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Monticello Road is a community arts project in Charlottesville, Virginia. Through photography and a series of public events and conversations, we explore how an art can be an essential, integral and everyday part of a healthy community.


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Friday, August 17, 2018

Flipping the Flow


There is a proposal to flip the direction of westernmost block of Monticello Road (currently west-bound) because of some restrictions stemming from the Belmont Bridge replacement.

Charlottesville Traffic Engineer Brennen Duncan has proposed an interesting change to Monticello Road. He suggests flipping the direction of its westernmost block as a short pilot (one day). If that goes smotthly, he will try it for longer (six months) prior to making a permanent proposal. I actually like the fact the he is trying new things and this is a spirit of problem-solving that the City really needs, so I support it. The change also could allow some significant bicycle improvements. I wish he didn’t have to seek this solution because, in my view, the cause is unnecessary.

As part of the Belmont Bridge replacement plan, left turns will no longer be permitted from Monticello Road (technically Graves) onto 9th Street (the Belmont Bridge). This will make life extremely inconvenient for anyone who lives or works at that end of the neighborhood, as all current substitute routes are quite circuitous and include stretches even more problematic than the original turning movement.


These are the two route options for someone wishing to head south on Avon from the corner of Monticello and Graves. I think the technical word for a re-route of this kind is "silly."(Base map: City of Charlottesville)

Support for this change was tepid to negative (see note). Still, the engineering firm insisted (due to projected traffic flow improvements) and got the element included in a final design concept approved in a late-night City Council vote. I'm tired of fighting about the Belmont Bridge and ready to move on.

To solve the problem before us, Brennen proposes flipping the direction of the final block of Monticello (currently westbound only) so motorists will be able to exit via Levy Street, which has a traffic light. All traffic flowing westbound on Monticello will bear left and exit at Levy, as well. The eastbound movement includes a hairpin turn; so to create the necessary turn radius, they will need also need to move parking from the current north side to the south side.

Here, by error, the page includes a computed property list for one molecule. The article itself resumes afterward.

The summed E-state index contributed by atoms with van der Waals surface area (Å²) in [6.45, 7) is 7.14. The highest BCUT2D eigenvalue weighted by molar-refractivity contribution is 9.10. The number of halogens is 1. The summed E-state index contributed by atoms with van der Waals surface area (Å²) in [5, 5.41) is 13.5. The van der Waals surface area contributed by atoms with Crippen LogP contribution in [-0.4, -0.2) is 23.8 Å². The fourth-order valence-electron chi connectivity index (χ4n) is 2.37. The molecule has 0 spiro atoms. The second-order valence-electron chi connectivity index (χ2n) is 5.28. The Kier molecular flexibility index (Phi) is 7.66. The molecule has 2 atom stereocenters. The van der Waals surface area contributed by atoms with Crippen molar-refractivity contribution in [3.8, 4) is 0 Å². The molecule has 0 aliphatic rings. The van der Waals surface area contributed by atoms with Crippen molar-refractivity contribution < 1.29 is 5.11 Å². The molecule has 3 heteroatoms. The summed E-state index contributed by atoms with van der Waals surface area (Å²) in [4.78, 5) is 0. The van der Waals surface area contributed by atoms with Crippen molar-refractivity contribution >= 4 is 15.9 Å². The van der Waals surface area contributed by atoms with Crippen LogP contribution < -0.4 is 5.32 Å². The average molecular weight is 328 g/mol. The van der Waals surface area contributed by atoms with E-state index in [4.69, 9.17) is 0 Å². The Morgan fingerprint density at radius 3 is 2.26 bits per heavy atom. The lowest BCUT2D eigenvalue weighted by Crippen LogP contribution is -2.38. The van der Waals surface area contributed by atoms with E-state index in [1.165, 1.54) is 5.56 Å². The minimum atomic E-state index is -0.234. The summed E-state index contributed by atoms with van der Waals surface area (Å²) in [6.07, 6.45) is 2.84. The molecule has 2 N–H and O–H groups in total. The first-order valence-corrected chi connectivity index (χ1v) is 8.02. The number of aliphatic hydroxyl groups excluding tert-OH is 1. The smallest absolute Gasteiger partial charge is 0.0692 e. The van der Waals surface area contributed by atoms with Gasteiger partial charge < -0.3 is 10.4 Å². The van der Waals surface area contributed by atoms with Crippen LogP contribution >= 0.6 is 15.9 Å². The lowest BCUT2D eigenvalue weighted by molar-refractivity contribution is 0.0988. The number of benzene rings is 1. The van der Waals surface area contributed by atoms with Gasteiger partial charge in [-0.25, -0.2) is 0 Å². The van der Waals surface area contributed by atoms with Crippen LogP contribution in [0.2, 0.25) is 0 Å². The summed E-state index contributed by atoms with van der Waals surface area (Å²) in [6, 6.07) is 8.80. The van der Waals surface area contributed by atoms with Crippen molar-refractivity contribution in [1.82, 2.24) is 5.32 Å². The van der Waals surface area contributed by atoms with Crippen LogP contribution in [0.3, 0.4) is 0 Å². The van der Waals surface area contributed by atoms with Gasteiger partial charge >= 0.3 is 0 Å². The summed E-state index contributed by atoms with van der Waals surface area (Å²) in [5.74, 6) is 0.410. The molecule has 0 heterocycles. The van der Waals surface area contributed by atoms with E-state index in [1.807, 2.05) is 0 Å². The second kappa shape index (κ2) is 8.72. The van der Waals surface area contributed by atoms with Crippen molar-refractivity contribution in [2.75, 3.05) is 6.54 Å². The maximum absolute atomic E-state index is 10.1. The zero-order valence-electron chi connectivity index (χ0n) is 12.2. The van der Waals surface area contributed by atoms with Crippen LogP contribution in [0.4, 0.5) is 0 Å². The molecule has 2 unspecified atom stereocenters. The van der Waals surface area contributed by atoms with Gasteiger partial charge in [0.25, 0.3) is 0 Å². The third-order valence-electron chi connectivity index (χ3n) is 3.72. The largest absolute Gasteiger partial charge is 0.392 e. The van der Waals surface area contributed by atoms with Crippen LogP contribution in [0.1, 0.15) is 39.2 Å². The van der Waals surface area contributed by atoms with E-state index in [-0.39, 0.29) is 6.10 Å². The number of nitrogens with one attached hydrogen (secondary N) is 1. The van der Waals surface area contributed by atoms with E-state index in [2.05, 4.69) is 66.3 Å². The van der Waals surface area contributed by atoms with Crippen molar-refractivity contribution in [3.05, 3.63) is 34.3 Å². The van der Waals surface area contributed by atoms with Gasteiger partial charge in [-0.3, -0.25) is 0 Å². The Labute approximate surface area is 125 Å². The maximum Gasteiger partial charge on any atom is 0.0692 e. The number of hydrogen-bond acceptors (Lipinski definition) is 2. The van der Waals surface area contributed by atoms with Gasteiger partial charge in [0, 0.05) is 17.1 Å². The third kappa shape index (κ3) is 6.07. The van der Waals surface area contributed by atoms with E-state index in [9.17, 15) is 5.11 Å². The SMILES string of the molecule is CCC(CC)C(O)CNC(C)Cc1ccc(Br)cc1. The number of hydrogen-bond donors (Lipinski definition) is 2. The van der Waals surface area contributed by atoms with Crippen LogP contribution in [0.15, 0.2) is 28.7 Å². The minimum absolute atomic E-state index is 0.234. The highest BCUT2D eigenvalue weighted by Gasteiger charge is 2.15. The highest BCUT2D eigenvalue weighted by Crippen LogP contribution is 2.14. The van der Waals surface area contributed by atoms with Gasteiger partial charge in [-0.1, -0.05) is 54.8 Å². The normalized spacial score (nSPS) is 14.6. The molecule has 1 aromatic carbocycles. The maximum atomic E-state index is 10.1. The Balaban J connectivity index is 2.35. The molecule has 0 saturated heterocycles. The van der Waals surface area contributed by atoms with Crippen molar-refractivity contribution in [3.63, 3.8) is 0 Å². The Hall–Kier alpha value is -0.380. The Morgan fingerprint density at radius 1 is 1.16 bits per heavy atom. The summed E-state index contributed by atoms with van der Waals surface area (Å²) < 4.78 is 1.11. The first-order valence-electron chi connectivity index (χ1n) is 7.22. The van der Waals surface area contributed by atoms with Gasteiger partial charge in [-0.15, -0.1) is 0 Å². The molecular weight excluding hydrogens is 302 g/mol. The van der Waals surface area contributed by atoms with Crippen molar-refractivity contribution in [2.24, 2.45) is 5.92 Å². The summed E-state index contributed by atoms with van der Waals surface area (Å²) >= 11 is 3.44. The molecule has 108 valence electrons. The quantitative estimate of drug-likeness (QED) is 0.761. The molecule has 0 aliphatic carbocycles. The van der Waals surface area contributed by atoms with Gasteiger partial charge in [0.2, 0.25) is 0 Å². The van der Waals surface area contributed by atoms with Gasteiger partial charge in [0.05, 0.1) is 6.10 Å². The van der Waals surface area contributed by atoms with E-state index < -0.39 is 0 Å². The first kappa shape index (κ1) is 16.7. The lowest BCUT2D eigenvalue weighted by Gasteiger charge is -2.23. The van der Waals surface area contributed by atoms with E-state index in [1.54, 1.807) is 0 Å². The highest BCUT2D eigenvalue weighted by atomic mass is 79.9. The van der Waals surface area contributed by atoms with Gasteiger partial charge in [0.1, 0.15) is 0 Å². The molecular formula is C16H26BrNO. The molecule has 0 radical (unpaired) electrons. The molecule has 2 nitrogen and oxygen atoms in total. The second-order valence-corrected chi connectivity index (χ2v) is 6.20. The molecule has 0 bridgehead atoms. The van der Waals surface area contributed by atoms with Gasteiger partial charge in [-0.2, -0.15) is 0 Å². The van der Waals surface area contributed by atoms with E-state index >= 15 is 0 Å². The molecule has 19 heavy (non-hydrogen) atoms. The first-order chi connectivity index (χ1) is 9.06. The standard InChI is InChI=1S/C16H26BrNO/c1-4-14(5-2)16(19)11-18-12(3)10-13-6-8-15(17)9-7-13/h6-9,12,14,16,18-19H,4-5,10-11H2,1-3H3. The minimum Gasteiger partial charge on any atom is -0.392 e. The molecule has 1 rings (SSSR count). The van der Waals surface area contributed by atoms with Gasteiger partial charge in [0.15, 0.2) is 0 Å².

This solution is not perfect but it is rather genius in its simplicity.

We also hope to use the occasion of repainting to add a badly-needed contraflow bike lane so cyclists will be able to travel both directions on Monticello Road, which is the safest and easiest connection from downtown to points southeast.

There are community concerns, which Brennen lays out in his memo, but his contention is that we will never really know until we try it. I see no harm in giving it a shot: in a City that is often very risk-averse, I salute his spirit in trying something new. He’s proposing to do it in a very low-stakes way and if it works, maybe the City will be encouraged to try other new things.

I’m disappointed that the Bridge design team created this problem—they didn’t need to and it undercut some good community engagement they had done earlier. But I’m ready to move on and if we truly are stuck with it, then I think we should try Brennen’s creative approach to dealing with the consequences. We should support City staff trying new things in a thoughtful, do-no-harm way. If we don’t like it, we can change it back and if we do like it we will have something no one else would have thought of.

City Council will here Brennen's report at the end of its August 20 meeting. The meeting starts at 6:30 and you may make comments then. Brennen's report will be much later (probably after 9:30) and you may also comment at the end. His report can be found here (page 141).

Note: Design firm Kinley Horn did not put the left turn out of Graves into public discussion--the alternatives they offered assumed this change. My memory is that the community opposed this and the documentary evidence support this. See voting sheets and presentation in which all options assume this closure. Feel free to point me to evidence of public support (besides their own notes) and I will stand corrected. Their resource page is here.

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